According to the World Health Organisation (WHO), around 90 percent of the world’s population breathe toxic air. The German company has set an ambitious goal to reduce this: “We want to reduce air pollution from traffic to virtually zero. To do this, we’re looking beyond the car’s hood,” said Denner. The company’s project to reduce the concentration of air pollutants to near-zero levels is built on three pillars: developing low-pollutant powertrain technologies; working with municipal governments on projects to maintain steady traffic flows and is running a company mobility management system at its own locations.
Bosch forecasts that roughly 75 percent of all new cars and light commercial vehicles will still be powered by an internal-combustion engine in 2030. In view of this, it says it will continue to invest considerable sums in optimising gasoline and diesel engines. The company is also using artificial intelligence to further develop ICE-engines.
On the other hand the company at present is said to be in discussions with almost 100 municipal governments around Europe on what specific steps can be taken to improve air quality. In Stuttgart, Paris, and Marseille, Bosch is currently testing a mobile analyser unit, which can continuously measure the level of contaminants in the ambient air. Together with simulations, these readings will deliver further insights into the relationship between vehicle emissions and environmental pollution.
The third pillar of the project is the company mobility management, whose goal is to reduce traffic, and thus the emissions, for which Bosch associates themselves are responsible, particularly in conurbations.
The measures taken range from shuttle buses in large cities in Brazil, China, and Turkey, to telecommuting agreements and the leasing of bicycles and pedelecs. In addition, Bosch is also encouraging its employees to use connected mobility (ride sharing, carpooling).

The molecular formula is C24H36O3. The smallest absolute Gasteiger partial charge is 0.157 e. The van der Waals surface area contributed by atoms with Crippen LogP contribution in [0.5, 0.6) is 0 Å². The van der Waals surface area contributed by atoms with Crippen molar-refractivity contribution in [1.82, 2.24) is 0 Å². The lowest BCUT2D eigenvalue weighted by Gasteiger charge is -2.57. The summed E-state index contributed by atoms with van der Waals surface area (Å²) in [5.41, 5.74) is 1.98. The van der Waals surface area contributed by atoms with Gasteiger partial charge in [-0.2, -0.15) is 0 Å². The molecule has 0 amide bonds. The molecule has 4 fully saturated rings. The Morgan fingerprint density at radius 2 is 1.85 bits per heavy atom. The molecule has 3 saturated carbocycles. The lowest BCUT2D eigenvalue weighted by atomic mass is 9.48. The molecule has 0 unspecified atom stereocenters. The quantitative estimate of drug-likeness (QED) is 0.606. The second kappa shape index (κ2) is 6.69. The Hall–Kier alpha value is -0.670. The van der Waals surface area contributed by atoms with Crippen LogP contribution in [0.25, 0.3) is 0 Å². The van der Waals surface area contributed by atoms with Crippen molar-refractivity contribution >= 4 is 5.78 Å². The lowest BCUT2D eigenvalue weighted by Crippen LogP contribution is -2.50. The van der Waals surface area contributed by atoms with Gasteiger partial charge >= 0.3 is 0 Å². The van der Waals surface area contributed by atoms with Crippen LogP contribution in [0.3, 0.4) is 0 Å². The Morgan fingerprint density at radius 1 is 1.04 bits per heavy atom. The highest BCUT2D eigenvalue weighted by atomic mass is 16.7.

E-mobility: 14 million vehicles by end-2022
Bosch expects electric vehicles (EVs) to play a major part in improving air quality in cities, and in the emerging mass-market for e-mobility, it is striving to become market leader. By 2025, Bosch aims to generate 5 billion euro (Rs 39,090 crore) in sales with electric mobility, ten times the figure for 2018. “In the growing competition for value creation in the powertrain technology domain, we see good opportunities ahead. Our systems know-how, our broad product portfolio, and economies of scale in manufacturing make us the partner of choice for vehicle manufacturers and mobility providers worldwide,” added Denner.
The company says its powertrain components already feature in over a million EVs around the world, and by end-2022, this number is set to rise to 14 million. The Germany major says till date it has carried out powertrain projects for 50 EV platforms, and last year alone it acquired 30 new projects. “We also want to help fuel-cell technology make a breakthrough,” commented Denner.
To achieve this, the company recently announced an alliance with Powercell, a Swedish manufacturer of fuel-cell stacks. Such stacks make up two-thirds of the value of a fuel cell system. “Together with Powercell, we want to commercialise stacks and launch them by 2022 at the latest,” Denner said.